Q We have been having issues with the notice requirement with our land use board. We have proof that we sent notice on time. However, some individuals claim that they never received notice, and others received the notice late because they were out of town at the time. Some of these residents still attend the meeting and claim that we should not have the hearing because they have not had time to prepare even though we sent notice on time. May we still proceed?
A Notice must be sent to certain designated parties at least ten days prior to most zoning board or planning board actions. The notice itself must contain the date, time and place of the hearing; as well as what will be discussed at the meeting. The notice should also identify the property or properties that will be affected by address or block and lot number, as well as the locations of any maps and/or documents available for public viewing.
As noted above, notice must be given ten days prior to a hearing. You should not count the day of the hearing as one of the ten days.
Your specific issue essentially deals with when notice is complete: when the municipalities has satisfied its responsibilities under the Municipal Land Use Law. According to statute, notice is complete when it is send via certified mail. In other words, the land use board in question has no further duty than to ensure the notice has all the required elements, and that it is sent at least ten days prior to the hearing to all interested parties.
It follows, then, that the land use board has no duty
to ensure that the interested parties actually received
neither the notice, nor that the hearing take place any specific number of days after the individual received and read the notice.
In circumstances where notice is properly sent, there is no duty to reschedule a meeting for those who claim they never received a notice or received it too late to properly prepare. Even in situations where notice is not properly sent, if the individual in question attends the meeting, voices their opinion, but does not object to the notice
deficiencies, they may be deemed to have waived their right to object. See Izenberg v. Bd. Of Adjustment of City of Paterson, 35 N.J. Super. 583, 588 (App. Div. 1955).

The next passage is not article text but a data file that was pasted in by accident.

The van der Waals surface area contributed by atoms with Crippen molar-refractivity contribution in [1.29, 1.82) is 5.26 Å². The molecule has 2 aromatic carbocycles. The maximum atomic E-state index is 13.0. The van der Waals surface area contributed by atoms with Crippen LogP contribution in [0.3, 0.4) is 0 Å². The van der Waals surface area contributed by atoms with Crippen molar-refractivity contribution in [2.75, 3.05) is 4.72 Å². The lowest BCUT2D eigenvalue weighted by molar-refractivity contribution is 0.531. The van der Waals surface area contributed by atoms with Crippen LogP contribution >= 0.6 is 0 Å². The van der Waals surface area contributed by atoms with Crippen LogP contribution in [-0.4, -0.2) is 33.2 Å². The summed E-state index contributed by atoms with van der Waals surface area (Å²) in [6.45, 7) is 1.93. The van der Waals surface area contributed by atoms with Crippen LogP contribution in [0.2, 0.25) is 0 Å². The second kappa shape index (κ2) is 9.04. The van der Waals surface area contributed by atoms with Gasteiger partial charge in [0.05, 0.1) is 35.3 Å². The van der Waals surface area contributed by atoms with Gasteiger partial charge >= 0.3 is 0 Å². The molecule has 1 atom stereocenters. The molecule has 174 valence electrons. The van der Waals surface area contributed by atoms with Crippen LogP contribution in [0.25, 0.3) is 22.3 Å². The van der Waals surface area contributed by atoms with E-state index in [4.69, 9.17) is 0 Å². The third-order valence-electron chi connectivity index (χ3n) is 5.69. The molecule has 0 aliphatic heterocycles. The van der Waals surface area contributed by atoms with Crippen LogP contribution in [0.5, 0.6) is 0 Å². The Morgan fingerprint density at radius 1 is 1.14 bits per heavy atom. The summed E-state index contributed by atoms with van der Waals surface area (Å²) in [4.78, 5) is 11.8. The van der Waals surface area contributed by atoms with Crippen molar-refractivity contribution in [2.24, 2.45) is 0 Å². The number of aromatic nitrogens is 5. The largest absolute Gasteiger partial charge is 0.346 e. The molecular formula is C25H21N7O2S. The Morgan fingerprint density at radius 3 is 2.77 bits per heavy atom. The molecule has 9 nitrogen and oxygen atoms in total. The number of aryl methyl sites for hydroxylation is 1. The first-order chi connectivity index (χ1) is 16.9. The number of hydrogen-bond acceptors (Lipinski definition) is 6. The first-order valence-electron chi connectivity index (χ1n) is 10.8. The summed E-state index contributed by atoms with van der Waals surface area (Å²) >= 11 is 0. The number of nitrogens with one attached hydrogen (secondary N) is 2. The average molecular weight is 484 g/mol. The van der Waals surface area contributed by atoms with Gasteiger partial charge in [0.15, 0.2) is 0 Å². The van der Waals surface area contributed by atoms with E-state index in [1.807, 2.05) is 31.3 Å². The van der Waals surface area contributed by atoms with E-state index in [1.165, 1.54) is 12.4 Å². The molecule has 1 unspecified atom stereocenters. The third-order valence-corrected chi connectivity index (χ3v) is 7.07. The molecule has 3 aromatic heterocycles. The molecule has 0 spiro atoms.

Q We have an individual in town who owes property taxes. He recently declared bankruptcy. Can we still attempt to collect those taxes? What special circumstances should we be aware of?
A First, you should immediately cease all attempts to
collect the taxes, as filing for bankruptcy invokes the automatic stay, preventing any collection attempts by any creditor. The automatic stay prohibits actions such as tax sales or foreclosures due to delinquent property tax payments.
However, in 1994 the United States Congress passed an exception to the automatic stay provision that allows the tax collector in your town to create or perfect liens on property taxes.
Back taxes owed to towns are considered unsecured priority claims. A municipality should immediately file a Proof of Claim with the bankruptcy court to protect their interests. Afterwards, make sure your municipal attorney closely follows the progress of the bankruptcy filing. If the debtor files a Chapter 7 bankruptcy, the priority status of the debt owed to the municipality ensures that it will have a better chance to recover any payouts. In a Chapter 13 situation, where the debtor creates and must adhere to a repayment plan, ensure that your municipal attorney participates in the plan approval process so that the priority status of the debt is not lost in the shuffle.
Finally, keep in mind that failing to pursue your claim in bankruptcy court may not prohibit the municipality from attempting to collect the debt in state Tax Court. See Alpha-Bella VI, Inc, v. Clinton Twp., 14 N.J. Tax 597, (1995)
This column is for informational purposes only, and is not intended as legal advice.